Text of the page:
But some state institutions around the world are attempting to act more as a partner to businesses as the number of jurisdictions that require mandatory audits of company accounts has decreased, it states.
“In 2020, 12% of jurisdictions require all companies to have their accounts audited, compared to 17% the previous year. The jurisdictions driving this trend are Bolivia, India, Luxembourg, Malaysia and Ukraine.
“In the Republic of Ireland, a comprehensive online taxation system allows authorities to choose to audit a company if its submissions look suspicious or are clearly incorrect, cutting down on audits for their own sake. Greater digitalisation of tax processes around the world in the wake of the Covid-19 pandemic is likely,” states the report.
The GBCI 2020 also finds that the least complex jurisdictions have used information and communications technology to enhance communication and contract mechanisms so that setting up and operating a business becomes much easier.
“Other jurisdictions will want to ensure that they are not left behind. Given that three in 10 jurisdictions do not currently make official submissions to the government electronically, many of them may not have the tools to adapt to an environment that increasingly relies on the latest technology.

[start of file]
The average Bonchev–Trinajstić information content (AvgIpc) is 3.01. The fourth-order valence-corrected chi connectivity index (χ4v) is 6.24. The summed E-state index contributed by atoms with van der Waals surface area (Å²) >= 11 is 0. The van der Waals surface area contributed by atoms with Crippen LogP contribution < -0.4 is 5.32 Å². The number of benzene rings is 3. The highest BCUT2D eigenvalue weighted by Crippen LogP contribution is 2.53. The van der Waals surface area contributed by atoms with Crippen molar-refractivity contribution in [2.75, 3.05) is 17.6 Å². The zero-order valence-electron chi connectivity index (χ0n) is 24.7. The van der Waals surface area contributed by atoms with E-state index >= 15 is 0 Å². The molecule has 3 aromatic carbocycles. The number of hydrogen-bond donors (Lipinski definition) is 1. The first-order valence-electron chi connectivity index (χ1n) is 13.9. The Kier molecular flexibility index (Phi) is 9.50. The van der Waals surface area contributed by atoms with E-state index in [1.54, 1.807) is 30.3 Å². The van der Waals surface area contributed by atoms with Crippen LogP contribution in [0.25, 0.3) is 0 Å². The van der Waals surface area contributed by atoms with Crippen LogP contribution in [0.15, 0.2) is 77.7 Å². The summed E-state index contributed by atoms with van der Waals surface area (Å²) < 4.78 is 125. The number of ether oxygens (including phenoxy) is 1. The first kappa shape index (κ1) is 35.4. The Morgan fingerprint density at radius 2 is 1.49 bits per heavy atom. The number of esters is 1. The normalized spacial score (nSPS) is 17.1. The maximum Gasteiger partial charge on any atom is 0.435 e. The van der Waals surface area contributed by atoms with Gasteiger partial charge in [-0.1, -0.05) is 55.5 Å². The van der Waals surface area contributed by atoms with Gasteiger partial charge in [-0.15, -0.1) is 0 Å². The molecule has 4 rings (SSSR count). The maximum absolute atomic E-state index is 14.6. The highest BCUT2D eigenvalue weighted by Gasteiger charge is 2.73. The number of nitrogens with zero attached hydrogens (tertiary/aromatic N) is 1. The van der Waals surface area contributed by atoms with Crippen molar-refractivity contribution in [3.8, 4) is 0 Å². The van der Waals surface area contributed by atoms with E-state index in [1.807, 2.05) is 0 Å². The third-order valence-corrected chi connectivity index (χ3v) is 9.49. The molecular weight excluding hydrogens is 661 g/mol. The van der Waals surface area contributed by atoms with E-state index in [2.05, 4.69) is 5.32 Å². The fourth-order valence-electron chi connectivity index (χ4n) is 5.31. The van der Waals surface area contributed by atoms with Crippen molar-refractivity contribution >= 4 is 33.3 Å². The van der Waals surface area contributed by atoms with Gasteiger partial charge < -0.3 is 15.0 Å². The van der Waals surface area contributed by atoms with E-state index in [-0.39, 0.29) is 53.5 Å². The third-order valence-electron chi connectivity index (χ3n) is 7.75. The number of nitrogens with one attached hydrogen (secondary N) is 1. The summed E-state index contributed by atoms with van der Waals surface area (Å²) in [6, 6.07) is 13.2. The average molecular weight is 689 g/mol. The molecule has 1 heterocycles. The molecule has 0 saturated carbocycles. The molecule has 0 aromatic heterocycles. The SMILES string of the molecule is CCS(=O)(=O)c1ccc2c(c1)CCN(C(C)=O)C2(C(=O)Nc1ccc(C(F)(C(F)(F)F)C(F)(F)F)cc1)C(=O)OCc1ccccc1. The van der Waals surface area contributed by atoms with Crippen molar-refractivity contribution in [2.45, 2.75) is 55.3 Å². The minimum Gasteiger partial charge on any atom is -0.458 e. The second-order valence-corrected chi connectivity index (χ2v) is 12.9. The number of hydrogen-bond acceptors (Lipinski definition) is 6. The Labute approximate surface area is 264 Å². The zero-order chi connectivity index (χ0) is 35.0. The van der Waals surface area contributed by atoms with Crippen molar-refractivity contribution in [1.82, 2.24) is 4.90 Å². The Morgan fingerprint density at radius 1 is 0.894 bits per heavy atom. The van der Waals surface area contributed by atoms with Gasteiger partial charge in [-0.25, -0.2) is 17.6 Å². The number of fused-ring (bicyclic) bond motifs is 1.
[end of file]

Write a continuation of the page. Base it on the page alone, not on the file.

“Such tools are a fundamental requirement for operating at full throttle in the global economy. The successful jurisdictions will be those that offer the common international practices preferred by overseas companies,” it adds.
Moreover, the coronavirus pandemic is likely to motivate international bodies to step up actions to coordinate and regulate trade across borders to benefit all stakeholders.
“With eight in 10 jurisdictions already signed up to the OECD’s Common Reporting Standard (CRS), there is a clear desire to continue participating in international regulatory alignment. It is likely that further global governance initiatives will follow in its wake.”
The OECD initiative is aimed at making sharing account data between financial institutions across borders more transparent.